MR. Chamberlain's Statement.

Oral Answers to Questions — Genoa Conference. – in the House of Commons on 29th March 1922.

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Photo of Lord Robert Cecil Lord Robert Cecil , Hitchin

46.

asked the Prime Minister whether the questions of the reduction of armaments or of the payment of reparation by Germany or of Allied debts are to be considered at Genoa; and whether any Papers dealing with the proceedings at Genoa will be laid upon the Table before the proposed Debate on the subject?

Mr. CHAMBERLAIN (Leader of the House):

The Resolution on which we propose to take the opinion of the House on Monday will be moved by the Prime Minister, and will be in the following terms:— That this House approves the Resolutions passed by the Supreme Council at Cannes, as the basis of the Genoa Conference, and will support His Majesty's Government in endeavouring to give effect to them. The Cannes Resolutions of the Supreme Council, together with the Memorandum published by the Council explanatory of the objects of the Genoa meeting and of the subjects to be discussed there, are being presented as a Command Paper, copies of which are now available in the Vote Office. I cannot deal adequately with the scope of the Conference within the limits of a reply at Question time, and I trust that my Noble Friend will consent to leave this matter to be dealt with by the Prime Minister in opening the Debate on Monday next.

Photo of Colonel Josiah Wedgwood Colonel Josiah Wedgwood , Newcastle-under-Lyme

Could the right hon. Gentleman let us have copies of that Resolution now?

Mr. CHAMBERLAIN:

The Resolution, will appear on the Paper to-morrow, but I will send a copy at once to my hon. and gallant Friend.

Photo of Lord Eustace Percy Lord Eustace Percy , Hastings

Will the right hon. Gentleman say whether it is a fact that the question of reparation has been definitely excluded from the programme of the Genoa Conference by international agreement?

Mr. CHAMBERLAIN:

I do not think my Noble Friend can have heard what I said. In the concluding part of my answer I said that I cannot deal adequately with the scope of the Conference within the limits of a reply to a question, and I trust my Noble Friend, as well as my Noble Friend the Member for Hitchin (Lord R Cecil), will consent to leave this matter to be dealt with by the Prime Minister in opening the Debate on Monday.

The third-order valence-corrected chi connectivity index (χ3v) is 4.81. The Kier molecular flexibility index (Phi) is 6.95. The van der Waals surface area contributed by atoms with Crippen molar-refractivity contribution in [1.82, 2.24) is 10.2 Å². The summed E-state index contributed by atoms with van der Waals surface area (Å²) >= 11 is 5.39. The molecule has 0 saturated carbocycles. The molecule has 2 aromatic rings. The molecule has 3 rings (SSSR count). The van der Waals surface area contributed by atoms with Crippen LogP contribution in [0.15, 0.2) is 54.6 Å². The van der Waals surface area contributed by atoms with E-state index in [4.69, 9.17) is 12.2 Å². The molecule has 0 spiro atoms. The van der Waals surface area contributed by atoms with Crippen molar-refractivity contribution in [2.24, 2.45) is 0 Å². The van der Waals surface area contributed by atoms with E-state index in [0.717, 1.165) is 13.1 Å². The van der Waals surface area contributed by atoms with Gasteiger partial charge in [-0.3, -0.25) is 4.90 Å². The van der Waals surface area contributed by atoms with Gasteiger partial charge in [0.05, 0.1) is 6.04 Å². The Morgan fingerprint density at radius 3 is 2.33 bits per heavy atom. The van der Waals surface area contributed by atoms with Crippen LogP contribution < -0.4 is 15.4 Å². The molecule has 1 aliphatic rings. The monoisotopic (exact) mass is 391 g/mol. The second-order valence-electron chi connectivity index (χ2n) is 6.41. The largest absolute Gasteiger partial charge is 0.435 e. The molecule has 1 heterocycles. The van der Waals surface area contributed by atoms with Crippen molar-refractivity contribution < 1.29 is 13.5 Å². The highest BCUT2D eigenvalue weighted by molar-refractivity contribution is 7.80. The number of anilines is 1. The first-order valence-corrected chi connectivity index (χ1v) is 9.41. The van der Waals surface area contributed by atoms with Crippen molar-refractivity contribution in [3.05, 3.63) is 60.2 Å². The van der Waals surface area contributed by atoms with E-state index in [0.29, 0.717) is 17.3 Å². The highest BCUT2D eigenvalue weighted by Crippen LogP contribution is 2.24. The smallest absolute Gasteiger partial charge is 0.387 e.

Photo of Lord Robert Cecil Lord Robert Cecil , Hitchin

Do we understand that the scope of the Conference at Genoa will be confined to the Resolutions at Cannes?

Mr. CHAMBERLAIN:

I must adhere to my answer. I mean no discourtesy to the House, but it is not possible for me to deal suitably or fairly with the scope of the Resolution in the limits of a reply to a question.

Lieut.-Colonel A. MURRAY:

Will the right hon. Gentleman consider the advisability of giving two days for the Debate instead of one?

Mr. CHAMBERLAIN:

Yes, I have considered that, but, in the state of public business, I cannot allot two days.

Photo of Lieut-Colonel Martin Archer-Shee Lieut-Colonel Martin Archer-Shee , Finsbury

Can the right hon. Gentleman let the House and the country, before Monday, have the conditions under which this country will agree to recognise the murderous maniacs of Moscow?

Photo of Lord Eustace Percy Lord Eustace Percy , Hastings

1.

asked the Under-Secretary of State for Foreign Affairs whether a Press section will be attached to the British Delegation to the Genoa Conference; and, if so, who will be in charge of that section?

Photo of Mr Cecil Harmsworth Mr Cecil Harmsworth , Luton

The answer is in the negative. Publicity is a matter for the Conference itself, and will presumably be carried out through the Secretariat-General on which the British Delegation will be represented.

Photo of Lord Eustace Percy Lord Eustace Percy , Hastings

2.

asked the Under-Secretary of State for Foreign Affairs for what reason His Majesty's Government have, abstained from official communication with the Soviet Government at Moscow in regard to the Genoa Conference?